When Katrina Clark first came to work at the then Fair Haven Clinic in 1974, it was a tiny storefront where grants were written serving patients who were treated in a few borrowed rooms in a local elementary school two evenings a week.
Four decades later Clark is leaving behind the Fair Haven Community Health Center (FHCHC)—an anchor for the community and a model that provides accessible care for thousands of patients a year regardless of the ability to pay.
Clark is retiring as executive director on June 21. A party in her honor takes place on Saturday in Branford, where her successor, Dr. Suzanne Lagarde, will be introduced. Click here for info on location and tickets.
With two years in the Peace Corps in Colombia and fluent Spanish under her belt, along with a master’s degree in public health from Yale, Clark was a young idealist from the JFK era ready to take on a big challenge back in the 1970s.
She found birds of a feather among the Yale students (many operating out of Dwight Hall), nurses, doctors, the Community Foundation for Greater New Haven, and 1960s-vintage community anti-poverty activists.
“The dream always was to provide a comprehensive level of primary care” that was linguistically and culturally comfortable for a community that was and still is bus transfers away from hospitals, she said.
Clark doesn’t readily talk about herself or her accomplishments. She describes herself as only one of many dedicated players on a of a team who have shared her passion and commitment over the decades.
Others will tell you she has been the glue and grant-writer extraordinaire behind the scenes, as well as a chief visionary behind FHCHC’s growth.
In the beginning, the Fair Haven Clinic provided care only two evenings a week at the old Columbus School, with administrative offices (pictured) in a building that has the appearance of a clam shack.
Today, the center’s headquarters is in the rambling former Porto Funeral Home, a large Victorian house on Grand at Lloyd. It stays open five days week from morning until 5 p.m., with late hours twice a week.
Add to that five school-based health centers that FHCHC staffs at Clinton Avenue School; Fair Haven K-8; J.S. Martinez School; Riverside Academy; and Wilbur Cross.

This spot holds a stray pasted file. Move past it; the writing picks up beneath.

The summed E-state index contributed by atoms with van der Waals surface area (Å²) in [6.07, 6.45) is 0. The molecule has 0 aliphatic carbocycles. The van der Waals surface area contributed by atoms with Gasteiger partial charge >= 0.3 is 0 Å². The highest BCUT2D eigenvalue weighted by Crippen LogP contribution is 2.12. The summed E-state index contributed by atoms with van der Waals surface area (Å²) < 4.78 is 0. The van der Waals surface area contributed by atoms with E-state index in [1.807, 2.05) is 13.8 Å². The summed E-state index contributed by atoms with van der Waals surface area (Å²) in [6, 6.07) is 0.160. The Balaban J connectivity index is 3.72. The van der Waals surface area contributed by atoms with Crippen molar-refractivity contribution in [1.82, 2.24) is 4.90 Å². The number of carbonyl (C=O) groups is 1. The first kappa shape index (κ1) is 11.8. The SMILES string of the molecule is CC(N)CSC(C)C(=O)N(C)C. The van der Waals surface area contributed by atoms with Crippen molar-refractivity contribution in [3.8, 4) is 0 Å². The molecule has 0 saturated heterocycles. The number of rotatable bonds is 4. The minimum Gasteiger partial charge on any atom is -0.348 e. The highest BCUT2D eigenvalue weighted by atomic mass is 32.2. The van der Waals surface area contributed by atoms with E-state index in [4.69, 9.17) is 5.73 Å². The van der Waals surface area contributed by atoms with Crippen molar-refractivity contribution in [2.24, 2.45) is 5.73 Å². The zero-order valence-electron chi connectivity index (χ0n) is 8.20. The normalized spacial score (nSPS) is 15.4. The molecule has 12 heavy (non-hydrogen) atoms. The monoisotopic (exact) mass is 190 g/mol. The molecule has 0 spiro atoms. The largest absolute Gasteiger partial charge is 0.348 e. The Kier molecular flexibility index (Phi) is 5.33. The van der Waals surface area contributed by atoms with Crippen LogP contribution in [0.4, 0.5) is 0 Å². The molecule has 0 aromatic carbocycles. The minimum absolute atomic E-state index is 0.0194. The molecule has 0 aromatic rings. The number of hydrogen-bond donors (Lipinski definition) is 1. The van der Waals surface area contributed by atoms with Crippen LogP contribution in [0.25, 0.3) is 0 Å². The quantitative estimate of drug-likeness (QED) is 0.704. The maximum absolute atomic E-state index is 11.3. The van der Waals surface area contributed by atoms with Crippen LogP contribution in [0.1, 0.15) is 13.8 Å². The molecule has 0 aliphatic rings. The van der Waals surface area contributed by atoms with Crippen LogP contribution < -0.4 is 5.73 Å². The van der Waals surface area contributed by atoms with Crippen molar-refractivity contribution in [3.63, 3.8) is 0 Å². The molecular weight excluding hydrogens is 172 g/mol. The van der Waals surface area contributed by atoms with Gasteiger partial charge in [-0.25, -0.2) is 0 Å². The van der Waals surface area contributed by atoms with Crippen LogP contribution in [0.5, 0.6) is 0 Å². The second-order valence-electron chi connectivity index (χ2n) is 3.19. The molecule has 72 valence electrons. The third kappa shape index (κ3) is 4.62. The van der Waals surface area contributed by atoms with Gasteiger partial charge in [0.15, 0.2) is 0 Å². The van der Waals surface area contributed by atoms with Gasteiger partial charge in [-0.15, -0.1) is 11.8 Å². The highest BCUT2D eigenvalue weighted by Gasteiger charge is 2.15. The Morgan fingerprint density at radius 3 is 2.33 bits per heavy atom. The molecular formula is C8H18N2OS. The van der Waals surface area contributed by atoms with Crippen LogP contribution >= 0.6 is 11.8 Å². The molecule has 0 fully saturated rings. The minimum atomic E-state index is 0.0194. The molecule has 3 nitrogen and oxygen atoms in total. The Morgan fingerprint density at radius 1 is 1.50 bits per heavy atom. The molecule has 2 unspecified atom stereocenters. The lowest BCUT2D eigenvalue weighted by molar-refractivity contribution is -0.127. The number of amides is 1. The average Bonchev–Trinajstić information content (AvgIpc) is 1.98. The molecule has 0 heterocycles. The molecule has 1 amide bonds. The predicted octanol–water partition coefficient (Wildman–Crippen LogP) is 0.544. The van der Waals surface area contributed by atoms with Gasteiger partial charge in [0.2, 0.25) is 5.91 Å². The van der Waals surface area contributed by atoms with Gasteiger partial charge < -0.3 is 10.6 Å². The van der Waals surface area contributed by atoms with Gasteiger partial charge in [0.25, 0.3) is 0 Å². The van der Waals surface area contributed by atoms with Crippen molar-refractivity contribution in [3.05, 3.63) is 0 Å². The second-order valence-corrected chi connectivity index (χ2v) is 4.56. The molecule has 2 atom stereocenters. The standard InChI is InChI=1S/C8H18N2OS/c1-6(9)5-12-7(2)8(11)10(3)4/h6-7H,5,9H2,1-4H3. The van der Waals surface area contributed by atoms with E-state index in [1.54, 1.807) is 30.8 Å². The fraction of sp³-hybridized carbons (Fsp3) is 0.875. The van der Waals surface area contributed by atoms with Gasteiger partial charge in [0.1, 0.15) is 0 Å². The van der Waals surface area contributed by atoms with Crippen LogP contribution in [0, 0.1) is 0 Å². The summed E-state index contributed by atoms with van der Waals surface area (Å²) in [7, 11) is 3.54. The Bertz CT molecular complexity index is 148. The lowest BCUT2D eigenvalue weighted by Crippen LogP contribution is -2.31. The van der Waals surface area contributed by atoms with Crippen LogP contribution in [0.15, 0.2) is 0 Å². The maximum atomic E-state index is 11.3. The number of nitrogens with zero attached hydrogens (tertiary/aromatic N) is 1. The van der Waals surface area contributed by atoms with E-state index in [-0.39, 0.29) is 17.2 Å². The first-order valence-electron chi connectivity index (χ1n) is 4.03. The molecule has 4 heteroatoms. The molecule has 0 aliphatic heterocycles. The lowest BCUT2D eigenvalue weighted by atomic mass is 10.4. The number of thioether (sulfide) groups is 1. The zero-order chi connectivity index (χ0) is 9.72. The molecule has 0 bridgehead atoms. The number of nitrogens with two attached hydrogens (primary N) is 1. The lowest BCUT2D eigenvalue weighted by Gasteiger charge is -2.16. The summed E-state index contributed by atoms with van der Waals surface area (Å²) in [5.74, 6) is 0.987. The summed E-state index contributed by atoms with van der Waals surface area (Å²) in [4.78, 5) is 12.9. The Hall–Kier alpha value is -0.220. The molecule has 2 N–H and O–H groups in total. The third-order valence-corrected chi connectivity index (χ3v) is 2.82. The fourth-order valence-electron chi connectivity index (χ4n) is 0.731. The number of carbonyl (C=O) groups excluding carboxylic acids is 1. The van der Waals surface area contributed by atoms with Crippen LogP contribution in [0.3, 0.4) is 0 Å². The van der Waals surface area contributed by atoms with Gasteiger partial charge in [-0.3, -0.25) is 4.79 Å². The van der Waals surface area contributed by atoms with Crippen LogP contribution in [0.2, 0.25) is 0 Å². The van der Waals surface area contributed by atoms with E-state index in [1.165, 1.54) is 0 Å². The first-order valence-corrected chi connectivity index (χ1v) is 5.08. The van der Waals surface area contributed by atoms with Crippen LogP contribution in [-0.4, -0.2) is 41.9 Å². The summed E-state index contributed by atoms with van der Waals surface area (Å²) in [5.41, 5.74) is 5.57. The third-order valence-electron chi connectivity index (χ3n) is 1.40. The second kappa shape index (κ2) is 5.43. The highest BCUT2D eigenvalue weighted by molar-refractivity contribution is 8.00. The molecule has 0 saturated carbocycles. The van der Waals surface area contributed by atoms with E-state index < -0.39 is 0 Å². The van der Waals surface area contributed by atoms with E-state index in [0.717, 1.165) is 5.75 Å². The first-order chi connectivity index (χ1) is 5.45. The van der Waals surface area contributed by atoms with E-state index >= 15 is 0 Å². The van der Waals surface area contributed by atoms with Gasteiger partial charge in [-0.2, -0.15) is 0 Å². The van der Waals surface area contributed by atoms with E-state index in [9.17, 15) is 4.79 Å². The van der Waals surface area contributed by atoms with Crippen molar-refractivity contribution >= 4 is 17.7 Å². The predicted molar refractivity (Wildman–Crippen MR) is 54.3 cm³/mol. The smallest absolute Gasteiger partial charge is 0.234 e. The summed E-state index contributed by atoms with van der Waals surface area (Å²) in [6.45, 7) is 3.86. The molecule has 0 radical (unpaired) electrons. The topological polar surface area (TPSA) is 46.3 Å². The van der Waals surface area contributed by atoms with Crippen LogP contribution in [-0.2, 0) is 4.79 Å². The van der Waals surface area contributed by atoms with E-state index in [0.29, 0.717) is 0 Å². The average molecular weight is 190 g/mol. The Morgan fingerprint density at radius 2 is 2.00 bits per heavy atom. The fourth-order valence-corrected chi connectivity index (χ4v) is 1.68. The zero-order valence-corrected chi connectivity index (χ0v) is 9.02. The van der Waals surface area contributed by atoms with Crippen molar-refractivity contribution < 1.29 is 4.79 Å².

There’s also the Fair Haven Medical Group, a geriatric clinic that FHCHC runs at Bella Vista elderly complex and a free clinic on Saturdays for the uninsured run by Yale nurses, docs, and other clinicians.
In all, the patients rage in age from birth to 104, said Clark.
In its inaugural, the clinic had a $5,000 budget of $5,000 and provided 500 visits. Today it has a $12 million annual budget, with 15,000 patients seeing clinicians at all sites for an annual 165,000 visits a year.
Back in the day, Clark’s clients were 50 percent Italian-American, 40 percent Latino (mainly Puerto Rican), and 10 percent African-American. Today the clinic serves a population that’s 75 percent Latino, 15 percent African-American, and 10 percent white.
Clark said her decision to retire has been germinating for about a year. She said the time is right to travel, relax, and be able to spend time with a first grandchild expected in September.
With the federal Affordable Care Act (aka “Obamacare”), more and more people are going to be entering the primary care system. Clark called it an exciting time to pass the baton on to someone else.
Her successor, Lagarde, a physician, has been a leader at the FHCHC for years, especially in helping the uninsured and providing specialists’ care. A gastro-intestinal specialist, she is one of the founders of Project Access, which organizes donated specialty care. Clark said the network her successor has set up includes hundreds of physicians who each commit to seeing four to five uninsured patients a month.
Asked to forecast the future of the center, she said: “I don’t think it’ll be a sea change of growth, but making sure we’re meeting the needs and demands of the patients.”
That just might include a new building. She described the current manse as “a beautiful, wonderful building, but not as efficient as it might be.”
If there’s a new building, it’s likely not to be all that far from Grand and Lloyd. “We’re still very committed to Fair Haven,” she said.